In the haze following the release of Mapfest we’ve picked up Repcol again to work on for its 10. of October deadline. Repcol aims to pack together the available metadata about the collections of the National Museum into one dynamic illustration.

Before the Mapfest crunch set in we completed the wrangling so it was more or less ready to just start assembling into visuals. We lost almost half of the 60k works due to lack of data coverage. Which is kind of sad, but I think there’s enough still for it to be interesting.

We’ve settled for a simple timeline view, with each artwork being packed upwards on the y-axis. Each artist represented by a tetragonal prism (yes, a box) colored by gender. Each work they produced, a thin line along one face.

And yes, I know – enough with the data sculpture already. I could enumerate the reasons why this is a reprehensible representation in terms of legibility and how aggregation would be so much better suited. Instead I’ll post some pictures here and go back to tweaking my tilt-shift parameteres and revelling in my open brief.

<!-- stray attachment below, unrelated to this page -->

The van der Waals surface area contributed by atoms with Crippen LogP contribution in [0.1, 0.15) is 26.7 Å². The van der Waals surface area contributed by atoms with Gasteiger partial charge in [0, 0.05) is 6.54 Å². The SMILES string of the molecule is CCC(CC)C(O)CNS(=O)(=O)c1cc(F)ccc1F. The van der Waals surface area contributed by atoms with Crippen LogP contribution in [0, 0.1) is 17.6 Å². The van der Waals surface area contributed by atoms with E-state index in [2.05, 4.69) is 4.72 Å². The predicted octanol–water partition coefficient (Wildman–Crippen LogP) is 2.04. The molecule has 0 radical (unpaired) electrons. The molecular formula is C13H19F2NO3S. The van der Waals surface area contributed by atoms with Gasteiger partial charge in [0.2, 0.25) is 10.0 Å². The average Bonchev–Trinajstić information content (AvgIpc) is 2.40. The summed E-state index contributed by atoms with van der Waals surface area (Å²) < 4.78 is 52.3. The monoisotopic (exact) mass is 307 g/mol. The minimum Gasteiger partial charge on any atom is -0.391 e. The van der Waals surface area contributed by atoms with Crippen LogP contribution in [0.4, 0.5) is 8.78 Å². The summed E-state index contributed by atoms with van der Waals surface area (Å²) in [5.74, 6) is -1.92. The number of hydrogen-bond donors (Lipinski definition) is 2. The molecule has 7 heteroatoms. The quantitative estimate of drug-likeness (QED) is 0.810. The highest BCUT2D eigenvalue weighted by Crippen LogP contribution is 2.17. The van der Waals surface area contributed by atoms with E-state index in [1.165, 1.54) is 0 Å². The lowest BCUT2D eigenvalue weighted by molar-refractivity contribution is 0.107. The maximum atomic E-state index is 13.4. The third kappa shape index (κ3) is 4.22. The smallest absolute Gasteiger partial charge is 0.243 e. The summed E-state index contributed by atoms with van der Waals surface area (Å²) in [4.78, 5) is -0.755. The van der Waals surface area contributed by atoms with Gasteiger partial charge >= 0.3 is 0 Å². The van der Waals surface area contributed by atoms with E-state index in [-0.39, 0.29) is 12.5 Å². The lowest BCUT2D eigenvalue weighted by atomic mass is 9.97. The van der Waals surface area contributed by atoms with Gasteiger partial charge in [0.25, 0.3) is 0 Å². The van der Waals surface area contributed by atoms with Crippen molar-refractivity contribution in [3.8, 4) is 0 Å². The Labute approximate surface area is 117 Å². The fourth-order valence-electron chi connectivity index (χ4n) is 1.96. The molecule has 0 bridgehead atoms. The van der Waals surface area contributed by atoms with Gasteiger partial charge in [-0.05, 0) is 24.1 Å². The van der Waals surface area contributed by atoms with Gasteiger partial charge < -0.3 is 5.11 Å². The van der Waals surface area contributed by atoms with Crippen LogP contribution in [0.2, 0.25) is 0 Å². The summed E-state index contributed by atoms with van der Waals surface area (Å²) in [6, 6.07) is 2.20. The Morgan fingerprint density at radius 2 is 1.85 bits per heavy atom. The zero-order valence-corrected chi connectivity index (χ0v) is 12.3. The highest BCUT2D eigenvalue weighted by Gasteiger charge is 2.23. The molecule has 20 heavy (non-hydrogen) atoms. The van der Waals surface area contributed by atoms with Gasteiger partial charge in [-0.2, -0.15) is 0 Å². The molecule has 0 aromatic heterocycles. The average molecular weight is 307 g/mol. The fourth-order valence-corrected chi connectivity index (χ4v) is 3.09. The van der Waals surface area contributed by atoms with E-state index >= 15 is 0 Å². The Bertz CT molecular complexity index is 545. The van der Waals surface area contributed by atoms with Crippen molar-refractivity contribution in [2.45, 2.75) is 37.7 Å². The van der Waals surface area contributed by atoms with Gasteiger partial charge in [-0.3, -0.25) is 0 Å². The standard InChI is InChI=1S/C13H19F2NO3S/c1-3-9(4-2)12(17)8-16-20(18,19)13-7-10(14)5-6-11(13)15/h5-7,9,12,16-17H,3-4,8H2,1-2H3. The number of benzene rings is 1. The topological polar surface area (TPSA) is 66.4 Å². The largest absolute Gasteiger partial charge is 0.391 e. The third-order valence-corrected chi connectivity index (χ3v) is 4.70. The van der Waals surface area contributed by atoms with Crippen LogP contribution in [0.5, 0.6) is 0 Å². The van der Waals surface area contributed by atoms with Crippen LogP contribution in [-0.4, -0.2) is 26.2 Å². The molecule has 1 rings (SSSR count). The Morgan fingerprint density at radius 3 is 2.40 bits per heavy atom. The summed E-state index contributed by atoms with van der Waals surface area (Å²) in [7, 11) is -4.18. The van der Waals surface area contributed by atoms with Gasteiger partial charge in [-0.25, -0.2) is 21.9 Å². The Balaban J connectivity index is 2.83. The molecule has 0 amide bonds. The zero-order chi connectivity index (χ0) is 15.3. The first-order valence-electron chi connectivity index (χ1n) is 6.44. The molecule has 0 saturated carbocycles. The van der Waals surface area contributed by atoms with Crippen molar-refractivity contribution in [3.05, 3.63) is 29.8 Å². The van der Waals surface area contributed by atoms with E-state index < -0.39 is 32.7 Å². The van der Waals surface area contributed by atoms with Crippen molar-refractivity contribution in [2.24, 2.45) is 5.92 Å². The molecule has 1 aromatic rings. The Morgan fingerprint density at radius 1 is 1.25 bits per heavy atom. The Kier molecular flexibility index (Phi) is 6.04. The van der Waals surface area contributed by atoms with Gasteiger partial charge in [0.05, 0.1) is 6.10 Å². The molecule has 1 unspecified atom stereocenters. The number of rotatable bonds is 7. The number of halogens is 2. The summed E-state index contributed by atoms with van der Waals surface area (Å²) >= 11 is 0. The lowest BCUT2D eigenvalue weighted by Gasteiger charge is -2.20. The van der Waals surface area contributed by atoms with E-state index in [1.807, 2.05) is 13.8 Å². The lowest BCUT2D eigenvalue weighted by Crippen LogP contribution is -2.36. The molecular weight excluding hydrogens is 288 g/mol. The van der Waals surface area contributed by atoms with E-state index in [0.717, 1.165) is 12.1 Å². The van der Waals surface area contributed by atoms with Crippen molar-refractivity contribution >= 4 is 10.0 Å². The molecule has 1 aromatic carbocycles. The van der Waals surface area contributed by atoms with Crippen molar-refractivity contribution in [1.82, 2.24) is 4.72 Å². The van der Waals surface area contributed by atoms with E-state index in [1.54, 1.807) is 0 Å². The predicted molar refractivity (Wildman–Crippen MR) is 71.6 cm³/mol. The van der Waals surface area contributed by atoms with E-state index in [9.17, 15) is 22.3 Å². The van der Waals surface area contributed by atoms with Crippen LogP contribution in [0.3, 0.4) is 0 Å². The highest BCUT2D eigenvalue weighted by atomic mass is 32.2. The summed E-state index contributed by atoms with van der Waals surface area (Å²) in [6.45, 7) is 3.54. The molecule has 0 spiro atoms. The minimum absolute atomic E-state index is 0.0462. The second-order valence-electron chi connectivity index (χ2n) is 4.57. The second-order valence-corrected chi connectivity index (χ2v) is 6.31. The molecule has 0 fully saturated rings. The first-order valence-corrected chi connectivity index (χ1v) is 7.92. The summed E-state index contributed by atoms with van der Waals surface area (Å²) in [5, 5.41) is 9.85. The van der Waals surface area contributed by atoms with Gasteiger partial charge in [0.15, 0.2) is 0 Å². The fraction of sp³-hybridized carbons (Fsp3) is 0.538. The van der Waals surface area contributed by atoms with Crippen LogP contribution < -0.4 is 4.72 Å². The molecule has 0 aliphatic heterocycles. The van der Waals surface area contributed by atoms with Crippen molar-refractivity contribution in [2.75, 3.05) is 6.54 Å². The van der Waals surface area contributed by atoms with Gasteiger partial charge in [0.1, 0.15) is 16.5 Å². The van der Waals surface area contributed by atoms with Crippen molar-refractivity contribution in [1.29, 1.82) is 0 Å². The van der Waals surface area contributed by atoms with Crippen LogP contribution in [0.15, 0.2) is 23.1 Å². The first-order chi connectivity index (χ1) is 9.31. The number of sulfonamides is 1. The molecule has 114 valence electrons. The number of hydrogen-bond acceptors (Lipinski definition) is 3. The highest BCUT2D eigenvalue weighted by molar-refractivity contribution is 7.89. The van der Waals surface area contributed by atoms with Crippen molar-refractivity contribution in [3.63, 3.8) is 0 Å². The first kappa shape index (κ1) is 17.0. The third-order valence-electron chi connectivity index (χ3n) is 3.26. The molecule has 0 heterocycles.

Tidemand grab

Adolf Tidemand – box shows gender and amount of works collected. Work creation and acquisition shown by white lines. Gaps in lines reveal on y axis show gaps in archive metadata. Works have been acquired in two batches. Perhaps as a gift to the museum

Louis de Boullogne d.y.

Suprise. Few women figure in the collection strategies that acquired work from the 1600s.

The close-ups of the model are fairly nice to look at. We’re still not completely happy though with the strange wing-like shape the shole thing occupies in space. There is also code to write to make the structure easily navigable and searchable. And not least: actually display the works of the artist chosen.